Watering in Granular Fertilizer: The Best Practices

water in granular fertilizer

Plants usually need certain essential nutrients to support their growth. Normally, these nutrients are to be contained in the soil and absorbed by the roots. But due to several reasons such as leaching, location, and climate, not all the nutrients needed are usually supplied or supplied in the right quantity.

This brings about the need for the application of fertilizers. Fertilizers are natural or artificial organic materials applied to the soil for the purpose of supplying deficient nutrients necessary for plant growth and development.

Granular fertilizers have quickly become one of the widely used types of fertilizers. But beyond being popular, you’ve got to know how best to apply them for effective results. I’m dedicating this article to this purpose.

What Are Granular Fertilizers

Granular fertilizers are solid, lump like granules. They are usually sprinkled or worked into the plant. They decompose slowly, and hence their effect can last up to 9 months before wearing out.

Since they decompose slower than their liquid counterpart, plants usually do not take up the nutrients contained in them as quickly as they do the liquid fertilizers. They normally require watering and the span of a few days for their effects to be visible.

Granular fertilizers provide nutrients to your turf grass more slowly, but they also have the advantage of longevity. Some common granular fertilizers used in farms are 8-8-8 and 10-10-10.

Types of Granular Fertilizers

#1. Slow-release Fertilizers

They are also referred to as controlled or timed-release fertilizers. Slow-release fertilizers release their content slowly over a long period.

They are usually coated. The coating overlaying them helps to regulate the speed of release. This usually happens for as long as two to nine months.

With coated fertilizers, you only have to apply them at most twice during the growing season. Afterward, they keep releasing nutrients in minutes of quantities. The advantage of this is that waste is curbed, as the fertilizer releases only what can be absorbed by the roots.

#2. Uncoated Fertilizers

These are usually less expensive than the coated type, and their effect wears up quicker. They normally last for about two to four weeks.

When applied properly, in the right proportion and location, both the coated and uncoated types don’t leach away. This attribute alone makes it more environmentally friendly.

What Are the Uses of Granular Fertilizers

Almost all the nutrients needed for the growth of your turf grass are present in the soil and air. But many times, plants do not have access to these available nutrients. Hence, the need for fertilizing.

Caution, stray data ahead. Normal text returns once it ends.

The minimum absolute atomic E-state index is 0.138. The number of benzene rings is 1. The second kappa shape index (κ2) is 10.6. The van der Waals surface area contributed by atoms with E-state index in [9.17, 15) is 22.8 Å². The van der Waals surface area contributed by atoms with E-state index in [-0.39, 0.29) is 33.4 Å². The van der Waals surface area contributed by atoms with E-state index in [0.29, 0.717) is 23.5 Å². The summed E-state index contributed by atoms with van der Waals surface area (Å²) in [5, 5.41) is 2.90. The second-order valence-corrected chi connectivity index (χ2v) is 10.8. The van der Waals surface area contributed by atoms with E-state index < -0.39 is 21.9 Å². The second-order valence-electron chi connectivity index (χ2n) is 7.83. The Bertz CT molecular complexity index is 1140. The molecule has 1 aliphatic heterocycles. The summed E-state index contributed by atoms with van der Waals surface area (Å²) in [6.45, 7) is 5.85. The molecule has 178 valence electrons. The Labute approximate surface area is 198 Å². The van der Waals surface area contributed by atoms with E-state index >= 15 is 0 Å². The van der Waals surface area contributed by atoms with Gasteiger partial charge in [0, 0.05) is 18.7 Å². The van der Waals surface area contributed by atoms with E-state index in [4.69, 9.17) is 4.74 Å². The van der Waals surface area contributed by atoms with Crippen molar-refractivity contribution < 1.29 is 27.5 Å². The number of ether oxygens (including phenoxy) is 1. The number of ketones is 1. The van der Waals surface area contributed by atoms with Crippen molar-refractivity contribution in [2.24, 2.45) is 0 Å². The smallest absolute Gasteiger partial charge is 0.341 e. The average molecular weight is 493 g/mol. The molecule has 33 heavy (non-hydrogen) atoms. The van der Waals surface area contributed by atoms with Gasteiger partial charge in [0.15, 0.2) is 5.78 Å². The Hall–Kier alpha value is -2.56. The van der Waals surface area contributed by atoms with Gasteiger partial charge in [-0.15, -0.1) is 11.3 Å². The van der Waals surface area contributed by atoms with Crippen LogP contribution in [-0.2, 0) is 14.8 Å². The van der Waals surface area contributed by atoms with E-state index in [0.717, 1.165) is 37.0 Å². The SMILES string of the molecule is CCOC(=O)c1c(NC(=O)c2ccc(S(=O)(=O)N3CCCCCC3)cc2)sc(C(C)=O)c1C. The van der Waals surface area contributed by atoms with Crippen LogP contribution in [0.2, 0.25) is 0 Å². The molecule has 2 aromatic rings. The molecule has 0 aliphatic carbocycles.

#1. Provides Essential Plant Nutrients

Fertilizers come in different types, and their method of application differs as well.

Nitrogen helps to promote a healthy and robust left growth. It does this by stimulating chlorophyll production in plants. Chlorophyll, as we know, is the major chemical needed in photosynthesis.

Phosphorus, on the other hand, promotes healthy growth of fruits, roots, blossoms, and stems. Potassium also aids the plants in the manufacturing and digesting of their food. By providing these nutrients, plant growth and development is aided.

#2. Provides Trace Elements

In addition to this, other trace elements asides NPK is provided. Deficiency in trace elements leads to poor growth in plants. Some of these trace elements include magnesium, calcium, copper, manganese, iron, zinc, boron, sulfur, etc.

Most times, plants show symptoms when these trace elements are absent. Like if you begin to notice chlorosis (discoloration), it might be a sign of iron deficiency. Using granular fertilizers can easily correct this.

#3. Replenishing Soil Nutrients

Overtime activities such as construction, farming, and traffic can change the chemistry and structure of the soil. Thereby making the nutrients available inadequate to support the growth of your turf grass. When fertilizers are applied, these nutrients are restored and replaced.

#4. Antidote for Leaching

Most water-soluble fertilizers leach easily out of the soil due to rain and other atmospheric conditions. But since granular fertilizers usually only decompose after they have been watered, they provide a longer-lasting result after application.

How to Use Granular Fertilizers

The success of your fertilizer application starts from how the lawn is prepared and even entails the typ of technique you choose to embrace. For a start, you should do the following:

#1. Make Sure To Water the Lawn